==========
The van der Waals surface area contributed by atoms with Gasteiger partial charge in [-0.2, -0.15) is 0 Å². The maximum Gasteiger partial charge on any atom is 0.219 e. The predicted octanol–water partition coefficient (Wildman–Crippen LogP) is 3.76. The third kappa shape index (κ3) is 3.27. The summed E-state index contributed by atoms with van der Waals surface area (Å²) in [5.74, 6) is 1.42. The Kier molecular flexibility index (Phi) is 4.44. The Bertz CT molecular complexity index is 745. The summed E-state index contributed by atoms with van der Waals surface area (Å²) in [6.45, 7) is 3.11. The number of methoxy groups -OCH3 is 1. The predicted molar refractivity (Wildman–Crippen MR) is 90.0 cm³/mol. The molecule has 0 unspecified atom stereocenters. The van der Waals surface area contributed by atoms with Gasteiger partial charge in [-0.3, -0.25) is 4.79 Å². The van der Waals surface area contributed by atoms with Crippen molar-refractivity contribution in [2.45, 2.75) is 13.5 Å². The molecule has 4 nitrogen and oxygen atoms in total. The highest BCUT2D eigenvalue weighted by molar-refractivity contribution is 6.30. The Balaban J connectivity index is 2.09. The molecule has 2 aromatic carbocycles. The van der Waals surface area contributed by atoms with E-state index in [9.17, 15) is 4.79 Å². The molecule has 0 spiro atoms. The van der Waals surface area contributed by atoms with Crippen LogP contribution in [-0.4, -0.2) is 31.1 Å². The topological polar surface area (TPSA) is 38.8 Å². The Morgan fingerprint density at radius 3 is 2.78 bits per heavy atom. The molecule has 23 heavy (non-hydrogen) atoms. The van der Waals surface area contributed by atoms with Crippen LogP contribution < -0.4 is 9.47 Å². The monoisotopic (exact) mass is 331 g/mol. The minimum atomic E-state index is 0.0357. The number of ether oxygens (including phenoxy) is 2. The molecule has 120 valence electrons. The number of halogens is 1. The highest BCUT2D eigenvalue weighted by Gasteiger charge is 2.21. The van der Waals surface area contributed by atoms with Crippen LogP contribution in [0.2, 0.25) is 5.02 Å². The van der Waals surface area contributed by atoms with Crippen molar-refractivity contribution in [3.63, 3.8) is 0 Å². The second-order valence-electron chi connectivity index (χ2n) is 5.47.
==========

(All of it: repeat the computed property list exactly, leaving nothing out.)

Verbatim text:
The van der Waals surface area contributed by atoms with Gasteiger partial charge in [-0.2, -0.15) is 0 Å². The maximum Gasteiger partial charge on any atom is 0.219 e. The predicted octanol–water partition coefficient (Wildman–Crippen LogP) is 3.76. The third kappa shape index (κ3) is 3.27. The summed E-state index contributed by atoms with van der Waals surface area (Å²) in [5.74, 6) is 1.42. The Kier molecular flexibility index (Phi) is 4.44. The Bertz CT molecular complexity index is 745. The summed E-state index contributed by atoms with van der Waals surface area (Å²) in [6.45, 7) is 3.11. The number of methoxy groups -OCH3 is 1. The predicted molar refractivity (Wildman–Crippen MR) is 90.0 cm³/mol. The molecule has 0 unspecified atom stereocenters. The van der Waals surface area contributed by atoms with Gasteiger partial charge in [-0.3, -0.25) is 4.79 Å². The van der Waals surface area contributed by atoms with Crippen molar-refractivity contribution in [2.45, 2.75) is 13.5 Å². The molecule has 4 nitrogen and oxygen atoms in total. The highest BCUT2D eigenvalue weighted by molar-refractivity contribution is 6.30. The Balaban J connectivity index is 2.09. The molecule has 2 aromatic carbocycles. The van der Waals surface area contributed by atoms with E-state index in [9.17, 15) is 4.79 Å². The molecule has 0 spiro atoms. The van der Waals surface area contributed by atoms with Crippen LogP contribution in [-0.4, -0.2) is 31.1 Å². The topological polar surface area (TPSA) is 38.8 Å². The Morgan fingerprint density at radius 3 is 2.78 bits per heavy atom. The molecule has 23 heavy (non-hydrogen) atoms. The van der Waals surface area contributed by atoms with Crippen LogP contribution < -0.4 is 9.47 Å². The monoisotopic (exact) mass is 331 g/mol. The minimum atomic E-state index is 0.0357. The number of ether oxygens (including phenoxy) is 2. The molecule has 120 valence electrons. The number of halogens is 1. The highest BCUT2D eigenvalue weighted by Gasteiger charge is 2.21. The van der Waals surface area contributed by atoms with Crippen LogP contribution in [0.2, 0.25) is 5.02 Å². The van der Waals surface area contributed by atoms with Crippen molar-refractivity contribution in [3.63, 3.8) is 0 Å². The second-order valence-electron chi connectivity index (χ2n) is 5.47.